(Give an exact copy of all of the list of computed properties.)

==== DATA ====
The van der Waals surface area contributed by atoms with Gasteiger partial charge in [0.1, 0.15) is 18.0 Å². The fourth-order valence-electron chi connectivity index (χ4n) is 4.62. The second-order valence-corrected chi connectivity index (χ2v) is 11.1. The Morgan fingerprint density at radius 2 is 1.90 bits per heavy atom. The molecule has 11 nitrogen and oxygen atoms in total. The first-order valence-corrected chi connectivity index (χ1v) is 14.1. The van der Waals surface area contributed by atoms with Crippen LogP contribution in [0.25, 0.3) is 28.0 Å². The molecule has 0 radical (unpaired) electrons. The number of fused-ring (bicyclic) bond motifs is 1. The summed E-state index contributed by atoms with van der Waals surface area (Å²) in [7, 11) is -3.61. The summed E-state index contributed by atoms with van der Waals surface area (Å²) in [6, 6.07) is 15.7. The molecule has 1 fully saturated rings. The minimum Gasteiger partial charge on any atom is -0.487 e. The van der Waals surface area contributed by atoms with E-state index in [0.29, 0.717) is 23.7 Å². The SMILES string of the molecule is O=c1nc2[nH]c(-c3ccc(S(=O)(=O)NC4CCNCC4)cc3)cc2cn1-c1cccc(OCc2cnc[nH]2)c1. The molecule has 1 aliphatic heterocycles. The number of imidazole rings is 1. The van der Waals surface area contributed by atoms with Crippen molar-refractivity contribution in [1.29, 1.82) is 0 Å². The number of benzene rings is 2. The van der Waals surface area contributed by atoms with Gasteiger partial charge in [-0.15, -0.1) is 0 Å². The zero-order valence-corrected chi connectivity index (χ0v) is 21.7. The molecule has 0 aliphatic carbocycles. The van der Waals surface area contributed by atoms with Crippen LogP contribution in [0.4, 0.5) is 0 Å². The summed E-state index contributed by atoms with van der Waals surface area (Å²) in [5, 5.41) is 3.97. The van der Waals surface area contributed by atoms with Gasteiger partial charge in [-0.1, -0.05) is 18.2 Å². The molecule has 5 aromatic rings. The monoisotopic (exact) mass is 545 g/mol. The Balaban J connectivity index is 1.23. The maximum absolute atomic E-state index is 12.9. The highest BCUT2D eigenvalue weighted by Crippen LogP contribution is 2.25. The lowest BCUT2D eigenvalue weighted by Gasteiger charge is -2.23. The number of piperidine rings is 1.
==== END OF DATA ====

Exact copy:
The van der Waals surface area contributed by atoms with Gasteiger partial charge in [0.1, 0.15) is 18.0 Å². The fourth-order valence-electron chi connectivity index (χ4n) is 4.62. The second-order valence-corrected chi connectivity index (χ2v) is 11.1. The Morgan fingerprint density at radius 2 is 1.90 bits per heavy atom. The molecule has 11 nitrogen and oxygen atoms in total. The first-order valence-corrected chi connectivity index (χ1v) is 14.1. The van der Waals surface area contributed by atoms with Crippen LogP contribution in [0.25, 0.3) is 28.0 Å². The molecule has 0 radical (unpaired) electrons. The number of fused-ring (bicyclic) bond motifs is 1. The summed E-state index contributed by atoms with van der Waals surface area (Å²) in [7, 11) is -3.61. The summed E-state index contributed by atoms with van der Waals surface area (Å²) in [6, 6.07) is 15.7. The molecule has 1 fully saturated rings. The minimum Gasteiger partial charge on any atom is -0.487 e. The van der Waals surface area contributed by atoms with E-state index in [0.29, 0.717) is 23.7 Å². The SMILES string of the molecule is O=c1nc2[nH]c(-c3ccc(S(=O)(=O)NC4CCNCC4)cc3)cc2cn1-c1cccc(OCc2cnc[nH]2)c1. The molecule has 1 aliphatic heterocycles. The number of imidazole rings is 1. The van der Waals surface area contributed by atoms with Crippen molar-refractivity contribution in [1.29, 1.82) is 0 Å². The number of benzene rings is 2. The van der Waals surface area contributed by atoms with Gasteiger partial charge in [-0.15, -0.1) is 0 Å². The zero-order valence-corrected chi connectivity index (χ0v) is 21.7. The molecule has 0 aliphatic carbocycles. The van der Waals surface area contributed by atoms with Crippen LogP contribution in [0.4, 0.5) is 0 Å². The summed E-state index contributed by atoms with van der Waals surface area (Å²) in [5, 5.41) is 3.97. The van der Waals surface area contributed by atoms with Gasteiger partial charge in [-0.1, -0.05) is 18.2 Å². The molecule has 5 aromatic rings. The monoisotopic (exact) mass is 545 g/mol. The Balaban J connectivity index is 1.23. The maximum absolute atomic E-state index is 12.9. The highest BCUT2D eigenvalue weighted by Crippen LogP contribution is 2.25. The lowest BCUT2D eigenvalue weighted by Gasteiger charge is -2.23. The number of piperidine rings is 1.